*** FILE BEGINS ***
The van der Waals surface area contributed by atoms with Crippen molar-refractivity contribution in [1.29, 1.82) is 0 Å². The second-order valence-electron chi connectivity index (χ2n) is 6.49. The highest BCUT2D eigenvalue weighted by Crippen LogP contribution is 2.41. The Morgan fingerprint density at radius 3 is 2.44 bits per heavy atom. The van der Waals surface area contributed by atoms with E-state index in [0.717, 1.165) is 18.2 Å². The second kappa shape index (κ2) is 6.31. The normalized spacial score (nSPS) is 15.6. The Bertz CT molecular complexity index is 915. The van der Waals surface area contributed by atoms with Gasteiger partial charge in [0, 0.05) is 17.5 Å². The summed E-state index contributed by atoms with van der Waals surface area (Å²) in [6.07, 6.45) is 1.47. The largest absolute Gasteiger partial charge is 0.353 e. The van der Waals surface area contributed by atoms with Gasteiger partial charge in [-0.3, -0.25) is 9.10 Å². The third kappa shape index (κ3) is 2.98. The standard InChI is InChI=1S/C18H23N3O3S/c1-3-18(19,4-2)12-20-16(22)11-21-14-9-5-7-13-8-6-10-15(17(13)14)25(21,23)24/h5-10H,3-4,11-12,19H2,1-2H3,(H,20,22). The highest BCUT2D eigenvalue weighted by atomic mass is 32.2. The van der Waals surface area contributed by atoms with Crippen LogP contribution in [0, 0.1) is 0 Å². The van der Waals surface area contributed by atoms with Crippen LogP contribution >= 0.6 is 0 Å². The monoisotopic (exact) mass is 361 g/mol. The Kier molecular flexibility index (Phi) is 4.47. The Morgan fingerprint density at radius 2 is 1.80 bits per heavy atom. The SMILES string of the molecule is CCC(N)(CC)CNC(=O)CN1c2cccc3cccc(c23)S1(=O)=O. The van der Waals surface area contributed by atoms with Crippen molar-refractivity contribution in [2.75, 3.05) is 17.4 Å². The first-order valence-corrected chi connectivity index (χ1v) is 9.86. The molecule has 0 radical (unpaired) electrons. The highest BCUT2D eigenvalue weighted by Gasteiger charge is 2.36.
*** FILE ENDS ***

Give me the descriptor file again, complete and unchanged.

The van der Waals surface area contributed by atoms with Crippen molar-refractivity contribution in [1.29, 1.82) is 0 Å². The second-order valence-electron chi connectivity index (χ2n) is 6.49. The highest BCUT2D eigenvalue weighted by Crippen LogP contribution is 2.41. The Morgan fingerprint density at radius 3 is 2.44 bits per heavy atom. The van der Waals surface area contributed by atoms with E-state index in [0.717, 1.165) is 18.2 Å². The second kappa shape index (κ2) is 6.31. The normalized spacial score (nSPS) is 15.6. The Bertz CT molecular complexity index is 915. The van der Waals surface area contributed by atoms with Gasteiger partial charge in [0, 0.05) is 17.5 Å². The summed E-state index contributed by atoms with van der Waals surface area (Å²) in [6.07, 6.45) is 1.47. The largest absolute Gasteiger partial charge is 0.353 e. The van der Waals surface area contributed by atoms with Gasteiger partial charge in [-0.3, -0.25) is 9.10 Å². The third kappa shape index (κ3) is 2.98. The standard InChI is InChI=1S/C18H23N3O3S/c1-3-18(19,4-2)12-20-16(22)11-21-14-9-5-7-13-8-6-10-15(17(13)14)25(21,23)24/h5-10H,3-4,11-12,19H2,1-2H3,(H,20,22). The highest BCUT2D eigenvalue weighted by atomic mass is 32.2. The van der Waals surface area contributed by atoms with Crippen LogP contribution in [0, 0.1) is 0 Å². The van der Waals surface area contributed by atoms with Crippen LogP contribution >= 0.6 is 0 Å². The monoisotopic (exact) mass is 361 g/mol. The Kier molecular flexibility index (Phi) is 4.47. The Morgan fingerprint density at radius 2 is 1.80 bits per heavy atom. The SMILES string of the molecule is CCC(N)(CC)CNC(=O)CN1c2cccc3cccc(c23)S1(=O)=O. The van der Waals surface area contributed by atoms with Crippen molar-refractivity contribution in [2.75, 3.05) is 17.4 Å². The first-order valence-corrected chi connectivity index (χ1v) is 9.86. The molecule has 0 radical (unpaired) electrons. The highest BCUT2D eigenvalue weighted by Gasteiger charge is 2.36.